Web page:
Monday, September 26, 2016

Ghosts in a Cemetery

The idea of a haunted cemetery is a cliche.

Cemeteries, by mere concept, are scary places for people who fear running into someone who is dead but somehow still popping up for a visit. (I am excluding zombies and vampires from this, by the way. I don't generally use the term "un-dead" when talking or writing about ghosts, simply because zombies and vampires are still walking around in their own dead bodies, and that's something quite different from the manifestation of a dead person's spirit.) If you are someone who believes that a person--or at least some aspect of a person--survives physical death, then a cemetery could indeed be a scary place. Especially if it's old, or has a lot of mausoleums, or - biggest cliche of all- has tombstones that are tilting or fallen over.

I also associate cemeteries with scary things and I have used them in my own work. Bridgeton Park Cemetery, which is based on a real cemetery or two close to where I live, has been popping up in my work since I wrote Dead of Summer years and years ago. My short story, Hunting Spirits (soon to be made available again!) begins in a cemetery. When I told my webmaster that I wanted my website and matching business cards to be "eerie", he immediately went with a cemetery-based theme.

When I was a little kid, there was a cemetery some miles north of my house that we would pass when we were bringing my non-driving uncle back to his residence after dinner with my family. I was (and still am) a sucker for a car ride, so I usually went along. And when we passed that cemetery, I would squeeze my eyes shut and not look until we were safely past it. I found out years later that the cemetery was actually the site of one of Chicago's most historical hauntings, but I didn't know that when I was a kid. I just thought the place was creepy.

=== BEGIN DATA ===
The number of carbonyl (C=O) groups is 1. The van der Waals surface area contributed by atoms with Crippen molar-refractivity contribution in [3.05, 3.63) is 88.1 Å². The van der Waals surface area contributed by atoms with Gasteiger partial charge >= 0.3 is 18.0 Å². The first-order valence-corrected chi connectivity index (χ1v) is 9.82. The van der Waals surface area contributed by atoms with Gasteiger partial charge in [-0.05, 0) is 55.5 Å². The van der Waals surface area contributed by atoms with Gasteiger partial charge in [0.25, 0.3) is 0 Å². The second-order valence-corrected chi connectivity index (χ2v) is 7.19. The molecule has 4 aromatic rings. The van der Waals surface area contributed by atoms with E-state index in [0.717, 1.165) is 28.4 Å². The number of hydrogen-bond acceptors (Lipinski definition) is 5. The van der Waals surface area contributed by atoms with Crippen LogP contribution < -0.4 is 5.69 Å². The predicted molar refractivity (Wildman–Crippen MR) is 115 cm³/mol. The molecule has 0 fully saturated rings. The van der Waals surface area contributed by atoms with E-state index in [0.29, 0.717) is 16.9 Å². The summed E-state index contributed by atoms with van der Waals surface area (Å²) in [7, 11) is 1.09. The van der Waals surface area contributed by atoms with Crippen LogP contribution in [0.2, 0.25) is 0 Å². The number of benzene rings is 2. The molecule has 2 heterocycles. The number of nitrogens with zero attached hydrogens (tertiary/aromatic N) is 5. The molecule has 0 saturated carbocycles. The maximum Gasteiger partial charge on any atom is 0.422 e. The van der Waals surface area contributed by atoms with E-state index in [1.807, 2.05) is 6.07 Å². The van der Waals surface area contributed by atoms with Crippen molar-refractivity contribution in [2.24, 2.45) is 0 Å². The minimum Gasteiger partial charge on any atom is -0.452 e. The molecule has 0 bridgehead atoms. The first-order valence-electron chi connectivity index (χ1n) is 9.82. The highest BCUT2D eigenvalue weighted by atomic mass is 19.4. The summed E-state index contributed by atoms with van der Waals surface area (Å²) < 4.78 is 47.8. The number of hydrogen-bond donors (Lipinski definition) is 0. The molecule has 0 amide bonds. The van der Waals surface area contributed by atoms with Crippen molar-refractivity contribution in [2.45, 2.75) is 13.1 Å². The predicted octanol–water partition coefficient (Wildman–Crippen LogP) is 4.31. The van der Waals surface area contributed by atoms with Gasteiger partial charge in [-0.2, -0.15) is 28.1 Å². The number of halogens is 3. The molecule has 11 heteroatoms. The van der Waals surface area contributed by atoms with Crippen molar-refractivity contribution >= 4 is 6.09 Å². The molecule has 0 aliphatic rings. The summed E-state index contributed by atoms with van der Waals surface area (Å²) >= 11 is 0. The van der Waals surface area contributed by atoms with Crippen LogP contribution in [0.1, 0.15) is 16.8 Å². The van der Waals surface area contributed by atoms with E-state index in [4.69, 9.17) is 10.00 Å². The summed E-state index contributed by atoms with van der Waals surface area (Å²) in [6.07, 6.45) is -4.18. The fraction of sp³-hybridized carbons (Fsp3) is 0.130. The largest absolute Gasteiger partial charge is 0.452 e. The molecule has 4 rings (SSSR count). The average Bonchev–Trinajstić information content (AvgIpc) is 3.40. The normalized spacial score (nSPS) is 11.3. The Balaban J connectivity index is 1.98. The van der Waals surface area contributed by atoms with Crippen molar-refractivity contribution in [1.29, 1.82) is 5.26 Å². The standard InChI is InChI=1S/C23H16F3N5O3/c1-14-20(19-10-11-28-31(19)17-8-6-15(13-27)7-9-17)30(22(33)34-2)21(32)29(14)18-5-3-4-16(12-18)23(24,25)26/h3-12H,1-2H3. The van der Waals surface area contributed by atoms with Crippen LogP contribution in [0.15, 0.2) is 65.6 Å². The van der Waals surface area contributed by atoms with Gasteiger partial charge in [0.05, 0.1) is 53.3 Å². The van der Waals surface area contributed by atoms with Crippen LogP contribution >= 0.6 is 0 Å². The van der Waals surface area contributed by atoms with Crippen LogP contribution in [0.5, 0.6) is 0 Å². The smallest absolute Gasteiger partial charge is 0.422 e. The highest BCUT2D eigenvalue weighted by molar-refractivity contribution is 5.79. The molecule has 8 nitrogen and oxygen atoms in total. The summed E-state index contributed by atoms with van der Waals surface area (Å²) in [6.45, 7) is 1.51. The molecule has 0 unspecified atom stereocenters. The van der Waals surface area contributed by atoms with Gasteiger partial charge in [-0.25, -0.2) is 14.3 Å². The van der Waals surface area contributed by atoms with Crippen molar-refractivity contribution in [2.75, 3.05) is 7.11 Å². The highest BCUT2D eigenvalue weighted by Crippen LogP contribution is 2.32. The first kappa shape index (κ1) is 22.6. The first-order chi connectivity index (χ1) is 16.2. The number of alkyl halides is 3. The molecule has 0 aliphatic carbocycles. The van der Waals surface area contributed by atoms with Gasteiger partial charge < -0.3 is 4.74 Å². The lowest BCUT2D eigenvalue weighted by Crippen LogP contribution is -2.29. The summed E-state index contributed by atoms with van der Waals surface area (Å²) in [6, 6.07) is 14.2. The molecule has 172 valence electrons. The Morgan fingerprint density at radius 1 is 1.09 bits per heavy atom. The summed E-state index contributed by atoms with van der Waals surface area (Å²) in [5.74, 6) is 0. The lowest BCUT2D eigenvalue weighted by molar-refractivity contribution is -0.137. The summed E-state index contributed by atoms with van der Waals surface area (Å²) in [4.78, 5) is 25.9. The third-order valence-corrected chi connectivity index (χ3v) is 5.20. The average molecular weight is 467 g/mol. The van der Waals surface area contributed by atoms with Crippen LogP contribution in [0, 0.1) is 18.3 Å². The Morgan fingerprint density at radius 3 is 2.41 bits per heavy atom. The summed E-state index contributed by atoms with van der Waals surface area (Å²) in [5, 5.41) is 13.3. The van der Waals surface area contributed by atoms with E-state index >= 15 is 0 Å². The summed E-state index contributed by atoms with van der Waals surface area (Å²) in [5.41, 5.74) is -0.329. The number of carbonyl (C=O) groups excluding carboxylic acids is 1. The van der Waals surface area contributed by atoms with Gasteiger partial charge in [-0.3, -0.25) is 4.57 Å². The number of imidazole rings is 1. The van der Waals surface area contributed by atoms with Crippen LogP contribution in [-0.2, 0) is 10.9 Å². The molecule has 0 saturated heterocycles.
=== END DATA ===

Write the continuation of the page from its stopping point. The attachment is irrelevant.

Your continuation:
Yet, as I have spent more time researching-, talking and writing about-, meeting people who see-, and collecting-, experiences about ghosts, the more I think that no ghost in his or her right mind would bother haunting a cemetery. The places keep regular hours and close at 5 pm, or 7 pm, or at dark, and a lot of them have locking gates. Why would a ghost hang around someplace where no one was ever going to see him? What would be the point? Better to turn up in someone's mirror at home, or in someone's basement, or even someone's car, don't you think? At least there would be some sort of reaction to that type of a visit.

Fall is approaching and if I turn my head to look out the window, I see the tree branches bending and swaying with a fairly brisk breeze, scattering already-browned leaves all over the grass and turning their branches into the bony, skeletal arms I will see until spring returns long months from now. I've read many times over that fall is when the "veil between two worlds" is the thinnest, when those denizens of the afterlife can more easily cross between their domain and ours. Halloween is a celebration of that. And I'm seeing ads already for holiday decor: witches, black cats, tombstones, and ghosts. These are the days, the times, when my stories make the most sense to me; the days and long nights filled with more than just darkness and autumn moons.  

And although I know that the ghost tour I'm going on at the end of October will more than likely include a cemetery, I think the scariest stuff I'll run into will not include any cemeteries. Meeting a ghost in one's own bedroom is a lot scarier, don't you think?


  1. You aren't by any chance talking about driving past Rosehill, are you? And did you know most of Lincoln Park used to be a cemetery?

  2. Yes, I did know about Lincoln Park, to tell you the truth. I also know there are still a few gravestones there. Not sure where they are (although I have an idea)but I feel like I've run into one or two of them.

    You know, I don't know the name of the cemetery. It's the one on Sheridan Road (after it's stopped being Lake Shore Drive) just north of Rogers Park, or maybe right on the border of Rogers Park and Evanston. It's right across the street from Lake Michigan, and it's where your dad had his sighting of an historical Chicago ghost.